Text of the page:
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CastleOak Securities’ David R. Jones is showing investment banks can take the higher road
One of them is CastleOak Securities, a 60-person Manhattan-based investment bank led by David R. Jones (CGS’84, Questrom’86). Rather than providing the full gamut of investment banking services, Jones and his employees focus on a few areas of business where they have particular expertise. The majority of CastleOak’s work is in the capital markets—helping corporations sell bonds or issue stocks to fund their businesses. In 2017, the firm helped raise millions of dollars in capital for Verizon, Comcast, AT&T, Ryder, Kroger, Capital One, and Prudential Financial.
“You don’t work with many of those companies multiple times unless you’re doing something good,” says Jones, who cofounded CastleOak in 2006 and is its president and CEO. In 2017, Black Enterprise magazine named CastleOak its Financial Company of the Year, calling it “a magnet for leading corporate, government, and institutional clients as well as the Street’s most talented traders and investment bankers.” Jones says the company has assisted clients on public offerings totaling over $2 trillion since its founding.
The Rise of Boutique Banks
For those big-name corporations, CastleOak and small firms like it bring a more diversified investment base than the companies would get working solely with big banks. When you’re selling securities, says Jones, “you don’t want to be beholden to one or two or three buyers. Corporations look to us to bring in smaller money managers that might typically get shut out in a bond deal or an equity deal.” Bringing in more buyers, he says, reduces any one buyer’s power to drive down the price of his client’s stocks and bonds.
It can be challenging, however, to convince corporations that a 12-year-old firm deserves a place alongside banks that have been household names for a hundred years, Jones says. “The saying is, ‘You can’t lose your job for hiring Goldman Sachs.’” To compete, he says, his staff has to offer more responsive, high-touch service than more established peers.
Perhaps surprisingly, Jones says, it’s never really been a tough sell convincing traders and bankers to leave those larger firms and work for his boutique bank. Most of CastleOak’s employees are experienced professionals who were ready to trade the pressures of a big-bank job for a relatively less stressful role at a small firm.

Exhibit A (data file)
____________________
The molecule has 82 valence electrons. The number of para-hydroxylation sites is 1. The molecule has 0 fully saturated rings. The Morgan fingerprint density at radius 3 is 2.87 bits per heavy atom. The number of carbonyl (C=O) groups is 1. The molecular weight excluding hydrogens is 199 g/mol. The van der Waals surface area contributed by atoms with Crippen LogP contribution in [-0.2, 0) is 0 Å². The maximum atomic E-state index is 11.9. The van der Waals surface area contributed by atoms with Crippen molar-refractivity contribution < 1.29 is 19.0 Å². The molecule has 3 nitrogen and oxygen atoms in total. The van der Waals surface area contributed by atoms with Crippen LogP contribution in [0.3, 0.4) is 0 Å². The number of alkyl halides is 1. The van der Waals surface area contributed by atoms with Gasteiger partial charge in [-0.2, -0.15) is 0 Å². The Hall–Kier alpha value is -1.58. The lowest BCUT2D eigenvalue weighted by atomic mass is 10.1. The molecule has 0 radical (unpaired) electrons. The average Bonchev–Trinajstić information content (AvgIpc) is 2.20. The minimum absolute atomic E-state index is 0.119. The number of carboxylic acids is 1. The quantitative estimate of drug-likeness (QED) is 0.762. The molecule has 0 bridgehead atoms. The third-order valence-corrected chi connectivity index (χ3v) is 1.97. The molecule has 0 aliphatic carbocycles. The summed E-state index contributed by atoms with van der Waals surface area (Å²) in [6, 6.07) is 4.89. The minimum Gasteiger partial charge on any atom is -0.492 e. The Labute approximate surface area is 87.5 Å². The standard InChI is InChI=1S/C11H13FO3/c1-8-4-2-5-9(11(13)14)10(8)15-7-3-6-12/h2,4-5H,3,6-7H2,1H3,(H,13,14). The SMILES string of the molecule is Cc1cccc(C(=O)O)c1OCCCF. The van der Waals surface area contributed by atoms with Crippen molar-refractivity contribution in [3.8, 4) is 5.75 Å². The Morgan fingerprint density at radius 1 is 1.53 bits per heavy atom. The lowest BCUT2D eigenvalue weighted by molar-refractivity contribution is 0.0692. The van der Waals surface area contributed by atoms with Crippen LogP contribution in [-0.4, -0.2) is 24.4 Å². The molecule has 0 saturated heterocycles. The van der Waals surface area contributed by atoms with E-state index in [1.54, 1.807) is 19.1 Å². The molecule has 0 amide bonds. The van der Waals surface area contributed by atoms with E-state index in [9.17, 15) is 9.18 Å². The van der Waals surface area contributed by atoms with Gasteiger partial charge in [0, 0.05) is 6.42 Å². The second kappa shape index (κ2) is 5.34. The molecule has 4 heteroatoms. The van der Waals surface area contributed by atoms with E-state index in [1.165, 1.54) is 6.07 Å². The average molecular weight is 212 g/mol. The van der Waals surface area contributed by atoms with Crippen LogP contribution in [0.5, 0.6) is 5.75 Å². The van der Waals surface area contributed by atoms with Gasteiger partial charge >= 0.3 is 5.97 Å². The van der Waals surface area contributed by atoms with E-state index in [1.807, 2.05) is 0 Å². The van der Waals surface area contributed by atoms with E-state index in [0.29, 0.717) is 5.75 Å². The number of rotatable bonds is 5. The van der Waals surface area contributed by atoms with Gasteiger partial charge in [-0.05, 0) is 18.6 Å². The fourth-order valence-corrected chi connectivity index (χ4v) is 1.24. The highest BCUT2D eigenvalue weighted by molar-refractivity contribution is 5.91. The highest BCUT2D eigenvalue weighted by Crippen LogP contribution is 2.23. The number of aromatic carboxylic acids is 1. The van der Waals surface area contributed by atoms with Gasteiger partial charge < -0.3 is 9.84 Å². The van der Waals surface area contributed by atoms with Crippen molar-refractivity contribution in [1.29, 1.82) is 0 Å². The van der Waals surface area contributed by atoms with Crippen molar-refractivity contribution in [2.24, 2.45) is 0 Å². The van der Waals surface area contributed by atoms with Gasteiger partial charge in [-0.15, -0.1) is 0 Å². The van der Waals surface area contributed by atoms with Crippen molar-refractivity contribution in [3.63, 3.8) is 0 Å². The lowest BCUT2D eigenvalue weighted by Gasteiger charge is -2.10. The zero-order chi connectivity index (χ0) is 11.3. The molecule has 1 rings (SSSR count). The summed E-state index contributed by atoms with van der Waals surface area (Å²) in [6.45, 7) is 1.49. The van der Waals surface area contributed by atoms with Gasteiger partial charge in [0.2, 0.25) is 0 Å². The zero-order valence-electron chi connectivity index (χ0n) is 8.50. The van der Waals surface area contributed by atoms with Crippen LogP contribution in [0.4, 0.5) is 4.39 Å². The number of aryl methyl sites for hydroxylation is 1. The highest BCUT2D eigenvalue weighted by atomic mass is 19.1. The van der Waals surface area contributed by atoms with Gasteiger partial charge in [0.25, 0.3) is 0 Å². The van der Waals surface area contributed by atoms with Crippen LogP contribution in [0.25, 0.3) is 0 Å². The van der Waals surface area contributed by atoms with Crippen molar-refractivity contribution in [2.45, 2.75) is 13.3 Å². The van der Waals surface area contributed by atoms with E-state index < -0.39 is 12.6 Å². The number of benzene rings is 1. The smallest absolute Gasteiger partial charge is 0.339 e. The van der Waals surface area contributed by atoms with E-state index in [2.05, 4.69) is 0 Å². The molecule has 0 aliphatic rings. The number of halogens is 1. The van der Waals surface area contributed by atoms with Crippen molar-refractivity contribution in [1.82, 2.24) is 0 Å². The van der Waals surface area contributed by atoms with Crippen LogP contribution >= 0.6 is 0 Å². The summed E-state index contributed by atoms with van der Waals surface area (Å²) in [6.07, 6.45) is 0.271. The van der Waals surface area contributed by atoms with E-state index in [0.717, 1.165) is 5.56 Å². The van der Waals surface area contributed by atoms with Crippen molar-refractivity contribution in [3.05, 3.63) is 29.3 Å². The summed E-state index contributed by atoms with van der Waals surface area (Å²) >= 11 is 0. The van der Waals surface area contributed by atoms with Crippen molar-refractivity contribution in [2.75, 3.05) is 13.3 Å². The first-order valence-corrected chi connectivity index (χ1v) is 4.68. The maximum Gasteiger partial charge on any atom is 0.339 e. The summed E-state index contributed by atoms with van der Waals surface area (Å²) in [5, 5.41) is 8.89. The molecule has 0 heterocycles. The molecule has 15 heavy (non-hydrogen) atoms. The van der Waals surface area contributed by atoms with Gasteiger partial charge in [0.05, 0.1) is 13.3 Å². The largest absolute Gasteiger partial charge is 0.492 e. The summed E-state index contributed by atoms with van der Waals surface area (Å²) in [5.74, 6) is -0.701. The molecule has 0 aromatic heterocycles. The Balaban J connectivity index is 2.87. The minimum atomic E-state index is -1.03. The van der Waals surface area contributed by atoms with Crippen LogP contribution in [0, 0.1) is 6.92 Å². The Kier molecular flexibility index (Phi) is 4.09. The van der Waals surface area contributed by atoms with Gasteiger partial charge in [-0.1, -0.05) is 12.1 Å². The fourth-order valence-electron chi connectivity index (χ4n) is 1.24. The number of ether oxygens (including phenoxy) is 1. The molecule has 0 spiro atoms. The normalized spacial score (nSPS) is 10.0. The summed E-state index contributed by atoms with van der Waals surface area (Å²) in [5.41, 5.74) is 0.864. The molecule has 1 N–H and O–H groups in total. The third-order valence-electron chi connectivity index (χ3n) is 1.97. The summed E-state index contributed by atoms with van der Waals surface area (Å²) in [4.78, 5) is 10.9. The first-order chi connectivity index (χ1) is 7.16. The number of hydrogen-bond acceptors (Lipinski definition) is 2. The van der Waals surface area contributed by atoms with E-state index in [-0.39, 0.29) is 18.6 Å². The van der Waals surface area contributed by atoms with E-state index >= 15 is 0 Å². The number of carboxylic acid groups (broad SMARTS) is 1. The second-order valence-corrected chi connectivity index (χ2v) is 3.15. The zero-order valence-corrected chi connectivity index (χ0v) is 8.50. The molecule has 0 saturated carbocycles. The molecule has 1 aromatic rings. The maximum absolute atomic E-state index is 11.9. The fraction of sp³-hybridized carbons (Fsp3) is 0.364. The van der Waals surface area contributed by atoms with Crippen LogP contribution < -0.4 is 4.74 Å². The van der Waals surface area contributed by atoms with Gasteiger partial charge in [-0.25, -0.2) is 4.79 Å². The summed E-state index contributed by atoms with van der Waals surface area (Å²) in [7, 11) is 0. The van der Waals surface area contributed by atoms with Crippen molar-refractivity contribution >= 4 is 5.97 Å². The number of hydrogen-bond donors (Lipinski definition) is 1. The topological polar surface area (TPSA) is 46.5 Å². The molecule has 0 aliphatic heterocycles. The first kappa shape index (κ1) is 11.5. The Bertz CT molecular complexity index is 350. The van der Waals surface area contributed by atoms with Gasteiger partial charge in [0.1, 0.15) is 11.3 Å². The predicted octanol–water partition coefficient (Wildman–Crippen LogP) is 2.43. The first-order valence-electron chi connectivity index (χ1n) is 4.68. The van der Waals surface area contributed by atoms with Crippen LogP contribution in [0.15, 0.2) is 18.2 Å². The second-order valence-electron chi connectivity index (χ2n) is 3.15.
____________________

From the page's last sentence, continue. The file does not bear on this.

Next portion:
“We believe in work-life balance,” says Jones, a father of four. “When I go to my trading floor at 4:30 and it’s empty, I don’t freak out.” If employees have met their numbers for the day, he says, they don’t have to stick around just to impress the boss.
“In today’s world, especially on Wall Street,” he adds, “the pyramid gets really narrow at the top. Guys are always looking over their shoulder, wondering, ‘Am I getting laid off?’” Most of his employees work on commission, he says, giving them more control over their own job security. As long as they’re performing well, they know their jobs will be there.
And while big-bank employees can feel like anonymous cogs in a giant wheel, Jones says, those who work at a smaller organization can see the value they’re adding to the company every day.
At CastleOak, they’re also welcome to take their ideas right to the CEO.
“I’m very visible and walk around the firm all the time to create that inviting environment,” Jones says. “Up until last year, I interviewed every person that was starting here. I wanted to meet them. I didn’t want to be riding in the elevators with people who work for me and not even know who they were.”
The son of the first black certified public accountant in Ohio, Jones has business degrees from BU and the University of Pennsylvania’s Wharton School and years of banking experience—including time at Fifth Third Bank, Wachovia, and Merrill Lynch. By 2005, he was head of investment banking and capital markets at the New York bank Blaylock & Company. When the firm’s future started to look uncertain, he and two other colleagues left, formed a strategic partnership with global financial services firm Cantor Fitzgerald, and opened CastleOak in 2006.